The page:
Following is a question by the Hon Kenneth Leung and a written reply by the Secretary for the Environment, Mr Wong Kam-sing, in the Legislative Council today (June 6):
On reducing the use of plastic bottles and raising their recycling rate, will the Government inform this Council:
(1) given that the Government has stipulated a ban on the sale of plastic bottled water measuring one litre or less in the tender exercises, conducted on or after February 20 this year, for the provision of automatic vending machines at government venues, of the current number of automatic vending machines at the various government venues that do not sell plastic bottled water; whether it has assessed the impact brought about by such a measure on the disposal quantity and recycling rate of plastic bottles; if so, of the outcome; if not, the reasons for that;
(2) of the current number of water dispensers at the various government venues; the number of water dispensers to be added to the various government venues in the coming three years and the relevant details;
(3) of the respective quantities of waste plastic bottles that were (i) exported, with a breakdown by export destination, and (ii) recovered and recycled locally, in each of the past five years; the processing procedures as well as end-uses of waste plastic bottles that are recycled locally;
(4) whether it has set targets on the disposal quantity and recycling rate of waste plastic bottles; whether it will enact legislation to impose a total ban on the sale of the various kinds of drinks in plastic bottles; if so, of the details and timetable; if not, the reasons for that; and
(5) of the latest progress and outcome of the feasibility study on the producer responsibility scheme on plastic product containers; the details of the next step of work and timetable?
The Government strives to encourage all sectors of our community to rise up to the challenge of waste management. Efforts are focused on minimising the generation and use of one-off disposable plastics while promoting clean recycling, thereby reducing the overall disposal of waste plastics. To this end, we have adopted a multi-pronged approach by taking forward initiatives on various fronts. They include introducing legislation and policies, strengthening education on and support to community recycling, and upgrading the operational standards and efficiency of the recycling industry, etc. These initiatives also help the sector address challenges brought about by the tightening of Mainland requirements on imports of recyclables, and at the same time embrace new opportunities thus arise. My reply to the question raised by the Hon Kenneth Leung is as follows:
(1) and (4) The measure on ceased sale of plastic bottled water by automatic vending machines (AVMs) at government venues is applicable to plastic bottled water measuring one litre or less. Currently, there are some 1 600 AVMs at government venues. Over 40 per cent of these AVMs implemented the arrangement of ceased sale on February 20, 2018, and by mid-2019 the arrangement will be implemented by over 80 per cent of these AVMs. We have already issued internal guidelines to encourage government bureaux/departments (B/Ds) to persuade their AVM suppliers/operators to voluntarily implement the arrangement under their existing contracts as early as possible. By launching the measure on ceased sale, the Government hopes to further create a social environment where the public is encouraged to cultivate the habit of bringing their own water bottles, and to enhance collaboration in waste reduction at source among various quarters and enterprises of the community. Such measures will help promote the practice of “Use Less, Waste Less” and have positive impacts on reducing the disposal of waste plastic bottles. However, the actual impacts of these measures might not be reflected directly in the relevant waste statistics within a short period of time. The Government will continue to step up promotion of reducing the use of plastic bottles as well as support the relevant recycling efforts on various fronts. Nonetheless, as formulation of many initiatives is underway, we are unable to set targets for the disposal quantity and recovery rate of waste plastic bottles.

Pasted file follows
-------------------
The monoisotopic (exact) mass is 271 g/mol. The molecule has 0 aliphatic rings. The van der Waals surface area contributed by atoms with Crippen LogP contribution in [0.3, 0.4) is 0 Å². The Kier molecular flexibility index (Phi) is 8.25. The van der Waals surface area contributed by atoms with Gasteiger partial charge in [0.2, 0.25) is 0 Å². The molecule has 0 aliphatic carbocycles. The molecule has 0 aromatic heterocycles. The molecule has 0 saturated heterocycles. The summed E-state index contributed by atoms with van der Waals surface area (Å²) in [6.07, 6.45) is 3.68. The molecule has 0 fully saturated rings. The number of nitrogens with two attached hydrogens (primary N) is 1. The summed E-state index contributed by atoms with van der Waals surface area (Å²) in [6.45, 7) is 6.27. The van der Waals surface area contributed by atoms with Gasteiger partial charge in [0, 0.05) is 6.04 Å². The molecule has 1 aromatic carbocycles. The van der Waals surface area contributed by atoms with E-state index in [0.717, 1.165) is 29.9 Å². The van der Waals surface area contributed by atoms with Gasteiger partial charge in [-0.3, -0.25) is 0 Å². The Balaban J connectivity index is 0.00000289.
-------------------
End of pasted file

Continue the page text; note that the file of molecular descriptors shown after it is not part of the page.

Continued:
As to the proposal on totally banning the sale of plastic bottled beverages through legislation, we understand that most countries worldwide enhance the recycling rate of waste plastic bottles and alleviate the burden to the environment posed by disposed waste plastic bottles mainly through multiple measures, and do not head towards the direction of totally banning the sale of plastic bottled beverages through legislation. When the relevant proposal is considered, a prudent balance has to be struck among the various considerations, and a consensus at community level must be reached. At this stage, the Government has no plan in this respect. Meanwhile, the Government will continue to implement a series of measures to enhance reduction of plastics at source with strengthened recycling support. The specific measures are detailed in parts (2) and (5) of the reply below.